A New Year Message to Barack Obama: Free the Guantnamo Uighurs

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The omens have
never been good for the 17 Uighurs in Guantánamo, even though
they have justice on their side. Refugees from Chinese oppression
who had sought shelter in Afghanistan, only to be captured and sold
to U.S. forces as “terror suspects,” the 17 men were the
first Guantánamo prisoners to be cleared of being “enemy
combatants,” after an appeals court demolished
the supposed evidence against one of the men in June, and the government
abandoned its claims against the other 16.

The Uighurs
then secured a resounding
victory
at the start of October, when District Court Judge Ricardo
Urbina ruled that their continued detention in Guantánamo
was unconstitutional, and ordered their release into the United
States, as they cannot be returned to China because of fears that
they will be tortured, and no other country had been found that
was prepared to accept them. When the government appealed Judge
Urbina’s ruling, however, only one of the three appeal court
judges dealing with the case – Judge Judith W. Rogers, a Bill
Clinton nominee – understood the lies and distortions that
the government had put together to prevent their release.

Judicial nominees
do not always ape the opinions of those who appoint them, of course.
Their independence – and their desire to follow legal precedents
rather than political whims – often infuriates those who appointed
them, but it would be fair to say, I think, that judges’ conservative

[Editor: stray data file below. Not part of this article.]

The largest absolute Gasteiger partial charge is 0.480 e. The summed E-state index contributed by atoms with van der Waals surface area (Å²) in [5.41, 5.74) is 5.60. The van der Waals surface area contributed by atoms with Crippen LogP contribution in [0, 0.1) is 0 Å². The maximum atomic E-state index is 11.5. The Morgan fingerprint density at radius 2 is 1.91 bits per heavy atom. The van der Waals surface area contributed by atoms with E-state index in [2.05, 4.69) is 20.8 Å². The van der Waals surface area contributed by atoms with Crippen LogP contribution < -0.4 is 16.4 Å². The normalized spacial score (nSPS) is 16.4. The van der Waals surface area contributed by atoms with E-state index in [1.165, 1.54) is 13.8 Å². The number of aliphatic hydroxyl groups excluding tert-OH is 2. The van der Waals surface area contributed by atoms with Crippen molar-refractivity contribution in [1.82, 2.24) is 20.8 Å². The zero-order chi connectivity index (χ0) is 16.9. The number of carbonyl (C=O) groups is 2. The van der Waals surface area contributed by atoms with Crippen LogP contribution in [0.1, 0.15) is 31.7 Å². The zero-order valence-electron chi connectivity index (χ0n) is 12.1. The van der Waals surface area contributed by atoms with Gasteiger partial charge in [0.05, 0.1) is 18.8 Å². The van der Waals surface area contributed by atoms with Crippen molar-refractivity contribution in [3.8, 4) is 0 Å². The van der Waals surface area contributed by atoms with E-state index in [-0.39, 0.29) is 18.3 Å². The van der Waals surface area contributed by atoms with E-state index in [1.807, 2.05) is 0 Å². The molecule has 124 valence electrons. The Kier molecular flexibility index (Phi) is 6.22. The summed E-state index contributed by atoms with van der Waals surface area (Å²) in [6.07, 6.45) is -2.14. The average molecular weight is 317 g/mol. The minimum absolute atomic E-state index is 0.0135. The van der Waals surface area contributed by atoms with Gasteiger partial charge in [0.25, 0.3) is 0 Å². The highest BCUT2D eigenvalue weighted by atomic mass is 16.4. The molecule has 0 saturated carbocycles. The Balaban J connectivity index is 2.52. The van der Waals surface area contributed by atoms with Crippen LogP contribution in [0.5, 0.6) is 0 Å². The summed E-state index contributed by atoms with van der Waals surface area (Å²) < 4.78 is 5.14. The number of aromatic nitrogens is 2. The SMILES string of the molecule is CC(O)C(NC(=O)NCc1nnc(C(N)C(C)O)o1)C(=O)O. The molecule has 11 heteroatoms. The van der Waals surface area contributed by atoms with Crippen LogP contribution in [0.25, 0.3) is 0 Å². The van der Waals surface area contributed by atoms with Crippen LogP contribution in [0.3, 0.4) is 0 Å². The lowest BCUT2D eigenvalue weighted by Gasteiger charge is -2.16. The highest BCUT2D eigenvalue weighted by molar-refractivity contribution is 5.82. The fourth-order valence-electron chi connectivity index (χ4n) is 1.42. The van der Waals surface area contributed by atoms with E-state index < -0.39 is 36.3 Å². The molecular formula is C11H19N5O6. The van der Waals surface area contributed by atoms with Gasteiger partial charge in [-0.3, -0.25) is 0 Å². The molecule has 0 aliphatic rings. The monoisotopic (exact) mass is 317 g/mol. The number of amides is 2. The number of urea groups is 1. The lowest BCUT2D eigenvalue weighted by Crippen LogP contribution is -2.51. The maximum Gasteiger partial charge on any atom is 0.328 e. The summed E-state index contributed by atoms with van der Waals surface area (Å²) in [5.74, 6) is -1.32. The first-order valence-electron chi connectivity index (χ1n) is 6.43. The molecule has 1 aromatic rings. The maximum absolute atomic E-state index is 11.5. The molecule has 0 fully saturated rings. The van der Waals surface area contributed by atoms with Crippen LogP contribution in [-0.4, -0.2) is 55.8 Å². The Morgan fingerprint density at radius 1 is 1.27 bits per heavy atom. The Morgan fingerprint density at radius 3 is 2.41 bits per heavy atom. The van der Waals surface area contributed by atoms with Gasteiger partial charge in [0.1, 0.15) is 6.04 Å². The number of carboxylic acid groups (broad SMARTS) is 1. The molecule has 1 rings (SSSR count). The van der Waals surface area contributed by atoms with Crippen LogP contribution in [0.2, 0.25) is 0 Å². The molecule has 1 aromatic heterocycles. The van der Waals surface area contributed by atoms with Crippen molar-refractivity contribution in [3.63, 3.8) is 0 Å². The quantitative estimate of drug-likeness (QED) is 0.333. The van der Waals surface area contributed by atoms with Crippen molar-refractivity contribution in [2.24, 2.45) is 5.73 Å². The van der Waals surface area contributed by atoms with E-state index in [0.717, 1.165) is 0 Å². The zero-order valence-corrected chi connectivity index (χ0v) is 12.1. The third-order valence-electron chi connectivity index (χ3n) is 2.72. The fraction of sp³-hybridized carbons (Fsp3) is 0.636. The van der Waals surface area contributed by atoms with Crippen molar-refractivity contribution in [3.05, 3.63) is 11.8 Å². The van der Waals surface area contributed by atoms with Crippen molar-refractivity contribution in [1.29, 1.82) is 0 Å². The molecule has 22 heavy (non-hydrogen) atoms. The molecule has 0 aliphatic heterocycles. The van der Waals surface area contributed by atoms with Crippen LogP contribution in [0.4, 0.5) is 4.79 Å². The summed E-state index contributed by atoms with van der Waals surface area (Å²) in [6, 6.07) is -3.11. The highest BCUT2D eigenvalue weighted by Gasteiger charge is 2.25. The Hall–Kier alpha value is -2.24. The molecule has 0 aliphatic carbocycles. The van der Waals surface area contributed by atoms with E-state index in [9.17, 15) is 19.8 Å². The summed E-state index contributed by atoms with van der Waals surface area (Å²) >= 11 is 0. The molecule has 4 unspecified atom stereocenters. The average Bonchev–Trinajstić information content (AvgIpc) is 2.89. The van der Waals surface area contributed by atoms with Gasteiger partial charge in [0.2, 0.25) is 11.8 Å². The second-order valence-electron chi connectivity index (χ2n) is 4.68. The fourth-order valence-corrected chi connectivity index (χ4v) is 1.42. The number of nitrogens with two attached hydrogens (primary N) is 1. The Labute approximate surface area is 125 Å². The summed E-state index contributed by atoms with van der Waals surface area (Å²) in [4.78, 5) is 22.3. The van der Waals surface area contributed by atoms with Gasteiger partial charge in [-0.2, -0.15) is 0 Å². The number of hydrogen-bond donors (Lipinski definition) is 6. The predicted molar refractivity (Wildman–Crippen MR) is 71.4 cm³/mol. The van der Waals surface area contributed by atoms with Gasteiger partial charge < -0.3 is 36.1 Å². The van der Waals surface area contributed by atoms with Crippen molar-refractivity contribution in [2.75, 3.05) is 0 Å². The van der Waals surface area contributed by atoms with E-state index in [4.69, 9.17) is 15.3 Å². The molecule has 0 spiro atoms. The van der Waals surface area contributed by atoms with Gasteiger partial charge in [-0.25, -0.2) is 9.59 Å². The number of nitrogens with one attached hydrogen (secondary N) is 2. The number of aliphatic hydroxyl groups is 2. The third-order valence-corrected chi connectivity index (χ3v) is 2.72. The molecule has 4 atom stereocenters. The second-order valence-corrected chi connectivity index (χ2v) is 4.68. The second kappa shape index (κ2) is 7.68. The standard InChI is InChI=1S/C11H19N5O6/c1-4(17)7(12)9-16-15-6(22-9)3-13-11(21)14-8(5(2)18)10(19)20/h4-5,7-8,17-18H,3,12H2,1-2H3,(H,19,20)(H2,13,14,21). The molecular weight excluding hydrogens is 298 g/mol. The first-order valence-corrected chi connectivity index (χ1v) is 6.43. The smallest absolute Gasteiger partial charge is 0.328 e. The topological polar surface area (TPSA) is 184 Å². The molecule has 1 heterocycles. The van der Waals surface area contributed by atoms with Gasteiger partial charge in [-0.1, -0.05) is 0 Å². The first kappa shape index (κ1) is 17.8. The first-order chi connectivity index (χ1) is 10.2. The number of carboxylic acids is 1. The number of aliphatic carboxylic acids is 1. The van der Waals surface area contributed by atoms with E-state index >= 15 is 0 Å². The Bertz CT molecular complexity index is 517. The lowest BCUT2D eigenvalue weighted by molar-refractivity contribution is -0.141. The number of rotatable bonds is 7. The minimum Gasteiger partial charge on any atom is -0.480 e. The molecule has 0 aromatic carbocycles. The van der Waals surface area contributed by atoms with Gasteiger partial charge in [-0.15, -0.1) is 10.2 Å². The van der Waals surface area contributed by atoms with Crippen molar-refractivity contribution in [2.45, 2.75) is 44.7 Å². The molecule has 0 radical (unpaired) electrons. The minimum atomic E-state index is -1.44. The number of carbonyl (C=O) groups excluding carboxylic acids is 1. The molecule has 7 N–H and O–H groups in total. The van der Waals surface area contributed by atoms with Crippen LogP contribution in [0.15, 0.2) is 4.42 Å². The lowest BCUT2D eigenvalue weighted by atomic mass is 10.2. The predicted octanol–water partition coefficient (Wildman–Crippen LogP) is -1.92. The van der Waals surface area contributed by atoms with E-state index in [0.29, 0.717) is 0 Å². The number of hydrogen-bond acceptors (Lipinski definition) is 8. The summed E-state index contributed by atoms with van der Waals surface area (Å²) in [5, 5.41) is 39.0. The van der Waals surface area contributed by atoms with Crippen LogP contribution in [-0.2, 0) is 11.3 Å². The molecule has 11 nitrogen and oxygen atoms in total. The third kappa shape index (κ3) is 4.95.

or liberal tendencies often match those of the Presidents who appointed
them.

In November,
when Judge Richard Leon, a Bush appointee, ordered five Bosnian
Algerians to be released
from Guantánamo
because the government had failed to
substantiate its allegations against them, there was genuine surprise,
but the decision in the case of these 17 other innocent men at Guantánamo
was all too predictable, as two other Bush nominees, Karen LeCraft
Henderson and A. Raymond Randolph, proved themselves unable to notice
the government’s dissembling, and endorsed whatever nonsense
was pushed their way.

And nonsense
it was, as Judge Rogers explained, on October 20, in a dissenting
opinion (PDF),
when her colleagues first approved the government’s request
for a stay on the Uighurs’ release pending an appeal. Although
the appeal took place on November 24, the verdict has not yet been
announced, but is expected to endorse the administration’s
self-proclaimed right to extend the Uighurs’ imprisonment in
Guantánamo indefinitely.

In her dissenting
opinion, Judge Rogers drew on Boumediene
v. Bush
, the Supreme Court case last June that revived the
prisoners’ habeas corpus rights (first granted in June 2004),
after Congress had attempted to remove them in two flawed pieces
of legislation (the Detainee Treatment Act of 2005, and the Military
Commissions Act of 2006). She noted that the Supreme Court not only
granted Guantánamo prisoners “the privilege of habeas
corpus to challenge the legality of their detention,” but also
held that “a court’s power under the writ must include
‘authority to … issue … an order directing the prisoner’s
release.’”

Noting that
this was “exactly” what Judge Urbina had done, “subject
to conditions to be determined by the district court in light of
the views of the Department of Homeland Security and proffers regarding
housing and supervision made by their counsel,” Judge Rogers
pointed out, unambiguously, that “The court’s release
order was based on findings that are either uncontested by the government
or clearly supported by the record.” She noted that the government